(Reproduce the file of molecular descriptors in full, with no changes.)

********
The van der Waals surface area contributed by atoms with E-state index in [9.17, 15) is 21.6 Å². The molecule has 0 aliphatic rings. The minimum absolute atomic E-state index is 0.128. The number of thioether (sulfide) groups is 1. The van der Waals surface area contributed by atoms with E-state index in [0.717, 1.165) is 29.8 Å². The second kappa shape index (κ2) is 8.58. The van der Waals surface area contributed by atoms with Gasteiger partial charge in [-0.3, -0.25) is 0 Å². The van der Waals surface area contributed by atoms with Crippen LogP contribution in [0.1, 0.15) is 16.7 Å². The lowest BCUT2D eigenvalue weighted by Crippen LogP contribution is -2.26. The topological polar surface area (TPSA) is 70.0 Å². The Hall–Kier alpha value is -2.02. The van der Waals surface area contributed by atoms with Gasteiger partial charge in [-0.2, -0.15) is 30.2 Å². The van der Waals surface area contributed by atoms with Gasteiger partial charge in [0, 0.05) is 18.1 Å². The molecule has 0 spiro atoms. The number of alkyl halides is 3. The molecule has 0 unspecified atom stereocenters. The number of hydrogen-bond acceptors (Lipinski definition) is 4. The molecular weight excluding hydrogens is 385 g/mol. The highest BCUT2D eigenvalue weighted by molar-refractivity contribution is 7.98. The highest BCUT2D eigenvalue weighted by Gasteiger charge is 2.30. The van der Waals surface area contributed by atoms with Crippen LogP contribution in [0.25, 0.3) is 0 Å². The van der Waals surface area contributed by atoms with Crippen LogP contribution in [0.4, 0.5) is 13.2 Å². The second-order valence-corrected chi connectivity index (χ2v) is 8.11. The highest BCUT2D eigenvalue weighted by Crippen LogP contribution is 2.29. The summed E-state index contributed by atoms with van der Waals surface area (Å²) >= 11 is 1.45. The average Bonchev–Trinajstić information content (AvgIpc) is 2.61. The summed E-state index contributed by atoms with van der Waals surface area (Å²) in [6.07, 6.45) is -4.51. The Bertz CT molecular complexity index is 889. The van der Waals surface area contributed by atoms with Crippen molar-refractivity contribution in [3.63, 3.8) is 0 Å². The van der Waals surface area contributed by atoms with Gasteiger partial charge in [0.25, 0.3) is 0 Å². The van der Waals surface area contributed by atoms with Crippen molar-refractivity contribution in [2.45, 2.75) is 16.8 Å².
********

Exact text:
The van der Waals surface area contributed by atoms with E-state index in [9.17, 15) is 21.6 Å². The molecule has 0 aliphatic rings. The minimum absolute atomic E-state index is 0.128. The number of thioether (sulfide) groups is 1. The van der Waals surface area contributed by atoms with E-state index in [0.717, 1.165) is 29.8 Å². The second kappa shape index (κ2) is 8.58. The van der Waals surface area contributed by atoms with Gasteiger partial charge in [-0.3, -0.25) is 0 Å². The van der Waals surface area contributed by atoms with Crippen LogP contribution in [0.1, 0.15) is 16.7 Å². The lowest BCUT2D eigenvalue weighted by Crippen LogP contribution is -2.26. The topological polar surface area (TPSA) is 70.0 Å². The Hall–Kier alpha value is -2.02. The van der Waals surface area contributed by atoms with Gasteiger partial charge in [-0.2, -0.15) is 30.2 Å². The van der Waals surface area contributed by atoms with Gasteiger partial charge in [0, 0.05) is 18.1 Å². The molecule has 0 spiro atoms. The number of alkyl halides is 3. The molecule has 0 unspecified atom stereocenters. The number of hydrogen-bond acceptors (Lipinski definition) is 4. The molecular weight excluding hydrogens is 385 g/mol. The highest BCUT2D eigenvalue weighted by molar-refractivity contribution is 7.98. The highest BCUT2D eigenvalue weighted by Gasteiger charge is 2.30. The van der Waals surface area contributed by atoms with Crippen LogP contribution in [0.25, 0.3) is 0 Å². The van der Waals surface area contributed by atoms with Crippen LogP contribution in [0.4, 0.5) is 13.2 Å². The second-order valence-corrected chi connectivity index (χ2v) is 8.11. The highest BCUT2D eigenvalue weighted by Crippen LogP contribution is 2.29. The summed E-state index contributed by atoms with van der Waals surface area (Å²) >= 11 is 1.45. The average Bonchev–Trinajstić information content (AvgIpc) is 2.61. The summed E-state index contributed by atoms with van der Waals surface area (Å²) in [6.07, 6.45) is -4.51. The Bertz CT molecular complexity index is 889. The van der Waals surface area contributed by atoms with Crippen molar-refractivity contribution in [3.63, 3.8) is 0 Å². The van der Waals surface area contributed by atoms with Gasteiger partial charge in [0.25, 0.3) is 0 Å². The van der Waals surface area contributed by atoms with Crippen molar-refractivity contribution in [2.45, 2.75) is 16.8 Å².